Avi Loeb, an astrophysicist at Harvard University, has published a paper claiming that some of the spherules he recovered from the bottom of the Pacific Ocean are from beyond the solar system.
Loeb's analyses were carried out using well-known techniques and state-of-the-art equipment, so there are no concerns that the analyses are faulty. Indeed, most of the spherules do appear to come from outside our own planet, as shown by their abundances of elements such as nickel, magnesium and manganese, which match those of meteorites.
However, a few of the spherules stand out because they have more unusual elemental compositions. These are named "BeLaU" particles by Loeb because they are rich in beryllium, lanthanum and uranium. Loeb rules out them being natural, terrestrial material, or extraterrestrial material from within the solar system, on the basis of their iron isotope compositions.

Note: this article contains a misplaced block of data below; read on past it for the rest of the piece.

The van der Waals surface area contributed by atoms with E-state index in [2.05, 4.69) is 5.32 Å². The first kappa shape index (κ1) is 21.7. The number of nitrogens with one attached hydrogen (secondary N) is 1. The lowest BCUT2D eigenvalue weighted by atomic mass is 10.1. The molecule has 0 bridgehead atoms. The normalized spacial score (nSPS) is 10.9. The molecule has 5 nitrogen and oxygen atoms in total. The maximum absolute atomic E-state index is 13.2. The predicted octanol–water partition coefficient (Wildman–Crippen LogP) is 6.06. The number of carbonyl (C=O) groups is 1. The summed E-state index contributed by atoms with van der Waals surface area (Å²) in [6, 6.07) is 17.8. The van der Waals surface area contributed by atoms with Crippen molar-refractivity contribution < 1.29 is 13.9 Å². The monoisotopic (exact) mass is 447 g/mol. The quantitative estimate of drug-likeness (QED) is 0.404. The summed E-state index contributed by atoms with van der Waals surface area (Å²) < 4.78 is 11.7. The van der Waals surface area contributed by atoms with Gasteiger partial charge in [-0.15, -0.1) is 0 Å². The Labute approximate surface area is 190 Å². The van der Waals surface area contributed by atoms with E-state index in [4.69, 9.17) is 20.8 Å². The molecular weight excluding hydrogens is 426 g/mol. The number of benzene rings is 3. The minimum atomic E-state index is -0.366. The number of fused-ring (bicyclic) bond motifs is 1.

However, other experts have questioned Loeb's conclusions. They argue that the BeLaU spherules could have come from asteroids within our solar system, or even from the Marshall Islands, which were the site of 67 nuclear tests between 1946 and 1958.
More research is needed to definitively determine the origin of the spherules. However, for now, the evidence is not convincing that they are from beyond the solar system.